A crisis of faith.

                   An emergency confirmation.

                                             Plenty of faithful struggling.

Two weeks ago, I happily agreed to be my godson’s confirmation sponsor. Due to circumstances, this needed to occur immediately. While I remain honored that he asked me to stand with him and guide him in this sacrament, I worried. Right now, my heart is breaking over faith.

After our traditional prayers and liturgy of the word was celebrated, we were asked to restate our baptismal promises with our confirmandi.
Do you reject Satan,  all of his works and empty promises?

I do.

Do you believe in God, the Father almighty,  creator of heaven and earth?

I do. 

Do you believe in Jesus Christ,
his only Son, our Lord,
who was born of the Virgin Mary,
suffered death and was buried,
rose again from the dead,
and is seated at the right hand of the Father?

I do. 

Do you believe in the Holy Spirit,
the Holy Catholic Church,
the communion of saints,
the forgiveness of sins,
the resurrection of the body,
and life everlasting?

I …do. 

I paused. This question of the Church arouses my sadness in certain actions. Do I believe in this?

Words so simple: I do believe.

Uttered from my heart, I realized that I believe in the church that I see every day as I go to work; in each moment that my young adult group and I conduct a service event or share our faith journeys. I see it in my friend’s new role as father, as he invites me to pray with his baby before putting him to bed, using words said for thousands of years, and ones we grew up professing together. I see it in my Father’s patient position as a caregiver, each day living out the Gospel message. I see it in my friend’s role as a loving, supportive wife. I believe in the goodness of our church, of the opportunity it has to become even more beautiful, diverse, holy, welcoming and honoring of all of God’s people.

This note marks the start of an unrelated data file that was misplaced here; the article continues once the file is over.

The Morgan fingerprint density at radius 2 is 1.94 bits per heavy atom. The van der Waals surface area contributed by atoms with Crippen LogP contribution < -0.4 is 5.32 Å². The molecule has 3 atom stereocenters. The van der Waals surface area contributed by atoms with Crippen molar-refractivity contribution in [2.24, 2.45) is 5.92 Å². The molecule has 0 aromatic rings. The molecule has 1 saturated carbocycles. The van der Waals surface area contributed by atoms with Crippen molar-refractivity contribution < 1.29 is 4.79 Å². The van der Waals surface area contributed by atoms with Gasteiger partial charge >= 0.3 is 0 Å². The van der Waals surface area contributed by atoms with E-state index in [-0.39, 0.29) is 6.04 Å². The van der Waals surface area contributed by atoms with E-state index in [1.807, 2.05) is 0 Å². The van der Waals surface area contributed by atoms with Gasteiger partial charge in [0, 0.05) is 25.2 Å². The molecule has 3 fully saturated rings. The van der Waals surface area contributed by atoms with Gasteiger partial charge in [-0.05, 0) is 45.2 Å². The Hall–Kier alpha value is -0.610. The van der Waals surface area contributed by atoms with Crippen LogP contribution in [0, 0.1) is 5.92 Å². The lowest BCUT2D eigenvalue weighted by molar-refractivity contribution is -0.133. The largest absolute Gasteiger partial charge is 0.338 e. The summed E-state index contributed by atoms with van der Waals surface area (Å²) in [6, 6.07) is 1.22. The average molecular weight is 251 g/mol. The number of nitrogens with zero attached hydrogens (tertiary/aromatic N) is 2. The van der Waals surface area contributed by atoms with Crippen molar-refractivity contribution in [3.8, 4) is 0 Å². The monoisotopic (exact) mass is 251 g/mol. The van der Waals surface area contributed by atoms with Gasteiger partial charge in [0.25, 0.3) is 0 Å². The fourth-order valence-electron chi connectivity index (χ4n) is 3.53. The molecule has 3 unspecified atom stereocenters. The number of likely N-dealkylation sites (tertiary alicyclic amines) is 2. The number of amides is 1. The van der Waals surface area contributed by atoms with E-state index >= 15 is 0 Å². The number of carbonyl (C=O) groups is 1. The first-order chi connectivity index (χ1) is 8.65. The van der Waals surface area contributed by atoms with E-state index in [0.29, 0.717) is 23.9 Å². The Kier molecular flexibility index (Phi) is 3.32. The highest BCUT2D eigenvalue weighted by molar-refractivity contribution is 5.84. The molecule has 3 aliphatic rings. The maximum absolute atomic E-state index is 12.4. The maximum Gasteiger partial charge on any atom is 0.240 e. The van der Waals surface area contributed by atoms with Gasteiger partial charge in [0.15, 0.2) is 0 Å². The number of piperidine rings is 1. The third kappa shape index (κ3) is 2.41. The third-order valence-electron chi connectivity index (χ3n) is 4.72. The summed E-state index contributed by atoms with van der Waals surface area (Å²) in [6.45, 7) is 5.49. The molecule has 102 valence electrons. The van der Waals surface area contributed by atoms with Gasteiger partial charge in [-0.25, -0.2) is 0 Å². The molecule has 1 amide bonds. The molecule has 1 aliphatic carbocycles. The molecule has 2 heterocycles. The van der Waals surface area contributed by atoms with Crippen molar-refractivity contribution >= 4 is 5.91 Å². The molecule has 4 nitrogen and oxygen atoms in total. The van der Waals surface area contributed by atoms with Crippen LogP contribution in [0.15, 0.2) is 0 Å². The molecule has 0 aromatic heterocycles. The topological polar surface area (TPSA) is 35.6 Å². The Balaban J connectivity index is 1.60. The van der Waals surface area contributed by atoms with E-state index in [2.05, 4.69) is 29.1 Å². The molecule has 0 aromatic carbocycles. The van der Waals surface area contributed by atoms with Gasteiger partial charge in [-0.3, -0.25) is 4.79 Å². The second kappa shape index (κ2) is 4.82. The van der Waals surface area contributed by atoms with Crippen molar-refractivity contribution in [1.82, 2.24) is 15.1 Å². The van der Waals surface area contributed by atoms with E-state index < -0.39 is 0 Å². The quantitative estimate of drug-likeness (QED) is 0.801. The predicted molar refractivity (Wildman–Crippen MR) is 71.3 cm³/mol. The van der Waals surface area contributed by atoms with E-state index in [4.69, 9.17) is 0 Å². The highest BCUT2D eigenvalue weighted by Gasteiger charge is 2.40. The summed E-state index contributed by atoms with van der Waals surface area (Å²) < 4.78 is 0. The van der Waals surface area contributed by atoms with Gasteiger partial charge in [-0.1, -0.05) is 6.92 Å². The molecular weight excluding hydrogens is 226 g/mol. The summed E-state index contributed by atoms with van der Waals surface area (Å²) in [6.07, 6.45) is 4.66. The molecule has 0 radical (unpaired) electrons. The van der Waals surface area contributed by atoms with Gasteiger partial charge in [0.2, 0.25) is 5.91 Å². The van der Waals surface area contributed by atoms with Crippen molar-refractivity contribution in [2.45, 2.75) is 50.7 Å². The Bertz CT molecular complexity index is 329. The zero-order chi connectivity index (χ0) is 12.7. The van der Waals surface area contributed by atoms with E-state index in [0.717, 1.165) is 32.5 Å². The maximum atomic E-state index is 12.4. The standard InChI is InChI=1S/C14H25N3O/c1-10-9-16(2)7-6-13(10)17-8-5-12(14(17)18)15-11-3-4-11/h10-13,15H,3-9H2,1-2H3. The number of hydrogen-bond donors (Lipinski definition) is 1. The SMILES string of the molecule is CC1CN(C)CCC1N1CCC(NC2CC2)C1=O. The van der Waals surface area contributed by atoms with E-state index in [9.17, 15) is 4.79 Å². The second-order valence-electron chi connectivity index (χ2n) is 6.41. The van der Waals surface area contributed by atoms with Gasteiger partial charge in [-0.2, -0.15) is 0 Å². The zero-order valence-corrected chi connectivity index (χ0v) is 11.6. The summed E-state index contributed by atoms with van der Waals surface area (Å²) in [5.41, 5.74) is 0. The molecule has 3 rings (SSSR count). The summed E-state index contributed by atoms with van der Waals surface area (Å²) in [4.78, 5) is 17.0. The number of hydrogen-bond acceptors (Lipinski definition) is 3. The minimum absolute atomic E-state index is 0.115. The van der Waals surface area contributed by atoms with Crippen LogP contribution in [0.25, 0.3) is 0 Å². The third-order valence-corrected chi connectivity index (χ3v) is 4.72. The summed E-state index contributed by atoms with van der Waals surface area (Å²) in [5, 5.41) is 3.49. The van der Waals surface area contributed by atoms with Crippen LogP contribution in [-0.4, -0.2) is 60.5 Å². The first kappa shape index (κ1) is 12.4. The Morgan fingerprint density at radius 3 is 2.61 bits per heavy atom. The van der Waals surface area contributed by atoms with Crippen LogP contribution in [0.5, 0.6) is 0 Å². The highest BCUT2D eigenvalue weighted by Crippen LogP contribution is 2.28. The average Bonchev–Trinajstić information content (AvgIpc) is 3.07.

Today was about my wonderful godson. I put my questions aside, and asked him what his were. As we waited over an hour for the service to start, we found ourselves in a great discussion. He has questions and certainly feels that God has not answered all of his prayers. I told him as hard as it is, God’s timing is not always ours. Even more deeply, I found myself saying “Keep praying…I think it is a way to find answers to your questions”.

And so it is. On this day of my godson’s confirmation, I pray that he finds his faith, his peace, and his  connection to the divine. I also ask for the grace and guidance to support him. I pray that he, and all others, know how dearly loved they are, no matter what this world may tell them. Furthermore, I pray that we find answers to our questions, hope in our struggles, and acceptance too.


As my godson showed me one of his gifts after the ceremony, I asked “Do you know what this stands for?” Glancing down at the cross with a dove in the center, “Yes, peace.”  he said.  “Oh and love. It stands for peace and love”.

For peace and for love: my faith stands.


7 responses

  1. Hi Kate, I’m struggling with my faith too. I think we all go through these periods sporadically. I know God loves me, will never leave me, allows challenges only that will pull, stretch, push down and ultimately grow me. But I sometimes fervently believe He’s mixed me up with someone else! It is so very hard. Love Charlene

  2. Beautiful post – and you put into words feelings I’ve been struggling with as well. When I restate the baptismal vows I like to think of that last part as the “holy catholic church” – or a holy universal community of believers. Lowercase-c church reminds me that it’s the people on the ground that compose the heart of the church not just the institutional uppercase-c Church.

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